Wednesday, 30 Sep 2020

Prince Philip title: The TWO royals up for Duke of Edinburgh title

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Prince Philip was granted the Duke of Edinburgh by King George VI in 1947, the day before he married then-Princess Elizabeth. Subsequently, Philip’s wife was styled Duchess of Edinburgh until her accession in 1952, when Princess Elizabeth became Queen Elizabeth II.

The Duke of Edinburgh title was first created in 1726.

The title was first created in the Peerage of Great Britain by King George I, who bestowed it on his grandson Prince Frederick.

Prince Frederick became the Prince of Wales the following year.

The subsidiary titles of the dukedom were Baron of Snowdon, in the County of Caernarvon, Viscount of Launceston, in the County of Cornwall, Earl of Eltham, in the County of Kent, and Marquess of the Isle of Ely.

In 1866, the title was re-created by Queen Victoria, this time in the peerage of the UK, for her second son Prince Alfred.

When Alfred became the Duke of Saxe-Coburg and Gotha in 1893, he retained his British titles.

His only son Alfred, Hereditary Prince of Saxe-Coburg and Gotha completed suicide in 1899, so the Dukedom of Edinburgh and subsidiary titles became extinct upon the elder Alfred’s death in 1900.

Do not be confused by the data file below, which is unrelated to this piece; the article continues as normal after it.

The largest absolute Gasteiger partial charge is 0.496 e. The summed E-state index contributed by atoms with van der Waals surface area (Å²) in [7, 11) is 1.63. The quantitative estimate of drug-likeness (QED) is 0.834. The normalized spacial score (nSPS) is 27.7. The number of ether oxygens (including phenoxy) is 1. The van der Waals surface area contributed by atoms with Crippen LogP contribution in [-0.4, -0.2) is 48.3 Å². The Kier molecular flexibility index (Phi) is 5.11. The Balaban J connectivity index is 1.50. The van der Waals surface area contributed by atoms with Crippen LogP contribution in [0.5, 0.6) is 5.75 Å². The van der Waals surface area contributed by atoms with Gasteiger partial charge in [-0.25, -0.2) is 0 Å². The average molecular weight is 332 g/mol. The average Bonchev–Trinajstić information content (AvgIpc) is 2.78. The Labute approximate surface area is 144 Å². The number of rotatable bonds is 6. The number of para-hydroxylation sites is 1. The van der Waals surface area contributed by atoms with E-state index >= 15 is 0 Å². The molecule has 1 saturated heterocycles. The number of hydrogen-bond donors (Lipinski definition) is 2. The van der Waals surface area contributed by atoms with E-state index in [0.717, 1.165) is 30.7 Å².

But 47 years later, it was brought back for Prince Philip’s marriage to the Queen.

Prince Philip has now held the title for more than 60 years.

However, upon his death, the title likely to be granted to a younger member of the Royal Family.

Prince Edward is the youngest son of Queen Elizabeth II and Prince Philip.

Usually, sons of the monarch are granted dukedoms when they marry, but Edward was instead made the Earl of Wessex when he married Sophie Rhys-Jones in 1999.

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Experts had at the time of his wedding suggested the former royal dukedom of Cambridge as the most likely to be granted to Prince Edward.

Instead, the dukedom went to Prince William on his wedding day and him and Kate Middleton are now known as the Duke and Duchess of Cambridge.

The Earl of Wessex could be the next to be given the title Duke of Edinburgh.

This is unlikely to happen by direct inheritance, as Prince Edward is the youngest of Prince Philip’s three sons.

Rather, the title is expected to be newly created for Prince Edward after it eventually reverts to the crown with the death of the current Duke of Edinburgh and the Prince of Wales’ succession as King.

After Prince Philip and Queen Elizabeth II have both died, it is the intention King Charles III will recreate the Edinburgh dukedom for his youngest brother.

But Edward isn’t the only one that could be granted the Edinburgh dukedom.

If the Earl of Wessex denies a dukedom, it could go to younger members of the Royal Family – including Prince Louis.

Prince Louis is the youngest son of future King Prince William and Kate, Duchess of Cambridge and is expected to get a title on his wedding day.

Although many believe Louis could be the next Duke of York, as is custom for the second son of a monarch, this title could become extinct due to the controversy surrounding the current holder, Prince Andrew.

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